Fox breaks in, spends night in San Diego home

PHOTO: Residents in San Diego discovered a fox that broke into their home and spent the night in their bathroom on Oct. 14, 2019.PlaySan Diego Humane Society
WATCH Fox breaks into San Diego home

A juvenile fox caused quite a ruckus in a San Diego home after it came in through a side door and took refuge in a bathroom to hide from the resident's barking dog.

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Kessa Pellum, 31, told ABC News she fell asleep on the couch and woke up 4 a.m. Monday to her 7-year-old French bulldog, Yoda, "barking ferociously" in an attempt to wake her up.

Pellum, who was home alone, didn't think much of it at first, as Yoda occasionally gets startled at night. But when she got up, he ran across the living room into a corridor and "started chasing an identifiable creature around."

At first, Pellum thought it was a raccoon, but then she saw the animal was mostly grey and \snarling back at her dog.

PHOTO: Residents in San Diego discovered a fox that broke into their home and spent the night in their bathroom on Oct. 14, 2019. San Diego Humane Society
Residents in San Diego discovered a fox that broke into their home and spent the night in their bathroom on Oct. 14, 2019.

The fox first wreaked havoc in the guest bathroom, where it knocked a Himalayan salt lamp off the counter and then knocked over everything in the shower, Pellum said.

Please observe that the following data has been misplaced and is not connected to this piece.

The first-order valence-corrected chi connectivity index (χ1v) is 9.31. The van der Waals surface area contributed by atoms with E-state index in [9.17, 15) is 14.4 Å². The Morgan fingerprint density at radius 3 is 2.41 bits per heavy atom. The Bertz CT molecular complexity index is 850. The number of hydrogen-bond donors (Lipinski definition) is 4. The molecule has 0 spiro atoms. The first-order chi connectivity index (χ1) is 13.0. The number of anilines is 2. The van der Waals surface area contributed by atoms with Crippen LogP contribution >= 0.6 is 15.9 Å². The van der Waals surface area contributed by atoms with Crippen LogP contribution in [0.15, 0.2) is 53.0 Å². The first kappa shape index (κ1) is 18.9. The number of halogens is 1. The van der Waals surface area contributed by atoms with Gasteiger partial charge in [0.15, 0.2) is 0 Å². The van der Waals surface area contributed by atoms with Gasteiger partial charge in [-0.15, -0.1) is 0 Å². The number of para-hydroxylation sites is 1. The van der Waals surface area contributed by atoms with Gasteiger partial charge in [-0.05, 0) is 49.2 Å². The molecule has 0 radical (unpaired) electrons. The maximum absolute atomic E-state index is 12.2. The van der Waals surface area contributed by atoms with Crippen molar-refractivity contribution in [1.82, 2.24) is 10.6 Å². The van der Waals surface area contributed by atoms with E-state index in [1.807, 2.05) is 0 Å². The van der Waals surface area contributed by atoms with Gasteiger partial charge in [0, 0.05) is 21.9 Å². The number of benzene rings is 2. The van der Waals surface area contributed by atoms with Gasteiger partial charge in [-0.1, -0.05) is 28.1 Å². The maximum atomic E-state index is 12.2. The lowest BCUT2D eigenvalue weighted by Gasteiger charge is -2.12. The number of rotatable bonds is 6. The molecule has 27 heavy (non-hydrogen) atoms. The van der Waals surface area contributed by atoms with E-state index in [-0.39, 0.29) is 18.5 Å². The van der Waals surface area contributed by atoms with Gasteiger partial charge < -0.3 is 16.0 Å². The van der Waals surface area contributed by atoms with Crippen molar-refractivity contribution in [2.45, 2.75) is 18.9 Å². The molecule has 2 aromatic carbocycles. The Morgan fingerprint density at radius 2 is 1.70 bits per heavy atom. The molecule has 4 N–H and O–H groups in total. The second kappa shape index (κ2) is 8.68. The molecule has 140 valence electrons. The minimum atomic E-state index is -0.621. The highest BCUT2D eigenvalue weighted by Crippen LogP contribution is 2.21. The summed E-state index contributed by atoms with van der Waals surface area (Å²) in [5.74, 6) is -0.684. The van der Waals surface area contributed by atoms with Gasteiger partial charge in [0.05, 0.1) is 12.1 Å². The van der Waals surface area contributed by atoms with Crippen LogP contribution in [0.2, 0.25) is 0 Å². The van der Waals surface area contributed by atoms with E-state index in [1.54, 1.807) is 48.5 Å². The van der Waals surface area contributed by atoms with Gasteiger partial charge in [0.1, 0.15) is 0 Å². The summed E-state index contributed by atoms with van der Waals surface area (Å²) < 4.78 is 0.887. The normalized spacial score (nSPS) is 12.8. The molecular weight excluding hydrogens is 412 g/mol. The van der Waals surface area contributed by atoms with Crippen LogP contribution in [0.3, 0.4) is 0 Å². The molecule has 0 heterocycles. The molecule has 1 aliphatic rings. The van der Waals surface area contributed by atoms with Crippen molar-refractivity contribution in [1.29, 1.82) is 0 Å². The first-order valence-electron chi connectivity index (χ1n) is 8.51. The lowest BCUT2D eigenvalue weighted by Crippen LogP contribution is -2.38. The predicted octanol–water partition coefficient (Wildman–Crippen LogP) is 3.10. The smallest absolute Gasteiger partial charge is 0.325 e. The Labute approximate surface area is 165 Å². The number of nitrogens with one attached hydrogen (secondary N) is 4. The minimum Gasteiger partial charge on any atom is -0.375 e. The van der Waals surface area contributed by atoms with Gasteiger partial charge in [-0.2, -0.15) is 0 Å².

After Pellum locked Yoda in a bedroom, the fox ran into her roommate's bathroom, and she shut the door after she heard glass shatter. She then opened the sliding glass door to his connecting bedroom, hoping the fox would leave on its own, and went to bed.

She hadn't heard anything by the time she woke up around 8 a.m., so when she went into her roommate's bathroom to check out the damage, she didn't expect to find the fox curled up in "a cute little ball."

The fox peeped its head at her before she walked backward out of the bathroom and called the San Diego Humane Society to come and pick it up.

The animal control officer got there within a half an hour and used an 8-foot pole with a rope attached to extract the fox from the home. During that time, the fox was howling, Pellum assumes because it felt safe and comfortable in its makeshift home.

The officer then determined that the young fox was healthy and released it back into the wild, Dariel Walker, public information officer for the San Diego Humane Society, told ABC News.

Once the fox was outside, it ran away quickly, Pellum said, adding that it got in through her side door, which she typically leaves ajar so Yoda can come in and out of the house.